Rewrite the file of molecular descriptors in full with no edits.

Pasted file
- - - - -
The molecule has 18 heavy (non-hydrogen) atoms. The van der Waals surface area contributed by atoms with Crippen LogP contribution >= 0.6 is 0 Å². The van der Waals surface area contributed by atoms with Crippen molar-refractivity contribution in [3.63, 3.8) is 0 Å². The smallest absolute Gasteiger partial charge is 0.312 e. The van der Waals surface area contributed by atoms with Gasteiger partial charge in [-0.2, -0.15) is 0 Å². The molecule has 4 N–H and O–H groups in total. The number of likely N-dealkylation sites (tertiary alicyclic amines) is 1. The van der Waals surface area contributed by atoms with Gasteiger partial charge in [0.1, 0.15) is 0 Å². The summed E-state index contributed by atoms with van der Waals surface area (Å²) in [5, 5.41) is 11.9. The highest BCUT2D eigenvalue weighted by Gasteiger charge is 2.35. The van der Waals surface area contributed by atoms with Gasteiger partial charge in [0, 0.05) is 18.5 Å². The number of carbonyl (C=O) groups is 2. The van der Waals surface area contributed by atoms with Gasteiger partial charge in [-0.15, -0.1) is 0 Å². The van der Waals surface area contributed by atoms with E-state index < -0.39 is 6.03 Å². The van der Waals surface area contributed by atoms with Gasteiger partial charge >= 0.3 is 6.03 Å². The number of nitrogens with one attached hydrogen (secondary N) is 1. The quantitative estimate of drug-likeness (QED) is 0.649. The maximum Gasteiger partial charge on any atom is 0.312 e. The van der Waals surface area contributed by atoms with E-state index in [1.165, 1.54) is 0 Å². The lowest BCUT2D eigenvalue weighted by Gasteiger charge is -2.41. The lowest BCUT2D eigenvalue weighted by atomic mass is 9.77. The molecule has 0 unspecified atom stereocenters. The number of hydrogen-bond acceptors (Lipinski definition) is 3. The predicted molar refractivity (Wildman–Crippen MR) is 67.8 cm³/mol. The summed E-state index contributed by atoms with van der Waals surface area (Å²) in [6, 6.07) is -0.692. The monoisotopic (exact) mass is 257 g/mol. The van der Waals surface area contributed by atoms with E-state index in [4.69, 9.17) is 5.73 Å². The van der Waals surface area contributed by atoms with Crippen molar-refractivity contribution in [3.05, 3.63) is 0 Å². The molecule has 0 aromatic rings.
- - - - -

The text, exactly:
The molecule has 18 heavy (non-hydrogen) atoms. The van der Waals surface area contributed by atoms with Crippen LogP contribution >= 0.6 is 0 Å². The van der Waals surface area contributed by atoms with Crippen molar-refractivity contribution in [3.63, 3.8) is 0 Å². The smallest absolute Gasteiger partial charge is 0.312 e. The van der Waals surface area contributed by atoms with Gasteiger partial charge in [-0.2, -0.15) is 0 Å². The molecule has 4 N–H and O–H groups in total. The number of likely N-dealkylation sites (tertiary alicyclic amines) is 1. The van der Waals surface area contributed by atoms with Gasteiger partial charge in [0.1, 0.15) is 0 Å². The summed E-state index contributed by atoms with van der Waals surface area (Å²) in [5, 5.41) is 11.9. The highest BCUT2D eigenvalue weighted by Gasteiger charge is 2.35. The van der Waals surface area contributed by atoms with Gasteiger partial charge in [0, 0.05) is 18.5 Å². The number of carbonyl (C=O) groups is 2. The van der Waals surface area contributed by atoms with Gasteiger partial charge in [-0.15, -0.1) is 0 Å². The van der Waals surface area contributed by atoms with E-state index < -0.39 is 6.03 Å². The van der Waals surface area contributed by atoms with Gasteiger partial charge >= 0.3 is 6.03 Å². The number of nitrogens with one attached hydrogen (secondary N) is 1. The quantitative estimate of drug-likeness (QED) is 0.649. The maximum Gasteiger partial charge on any atom is 0.312 e. The van der Waals surface area contributed by atoms with E-state index in [1.165, 1.54) is 0 Å². The lowest BCUT2D eigenvalue weighted by Gasteiger charge is -2.41. The lowest BCUT2D eigenvalue weighted by atomic mass is 9.77. The molecule has 0 unspecified atom stereocenters. The number of hydrogen-bond acceptors (Lipinski definition) is 3. The predicted molar refractivity (Wildman–Crippen MR) is 67.8 cm³/mol. The summed E-state index contributed by atoms with van der Waals surface area (Å²) in [6, 6.07) is -0.692. The monoisotopic (exact) mass is 257 g/mol. The van der Waals surface area contributed by atoms with E-state index in [4.69, 9.17) is 5.73 Å². The van der Waals surface area contributed by atoms with Crippen molar-refractivity contribution in [3.05, 3.63) is 0 Å². The molecule has 0 aromatic rings.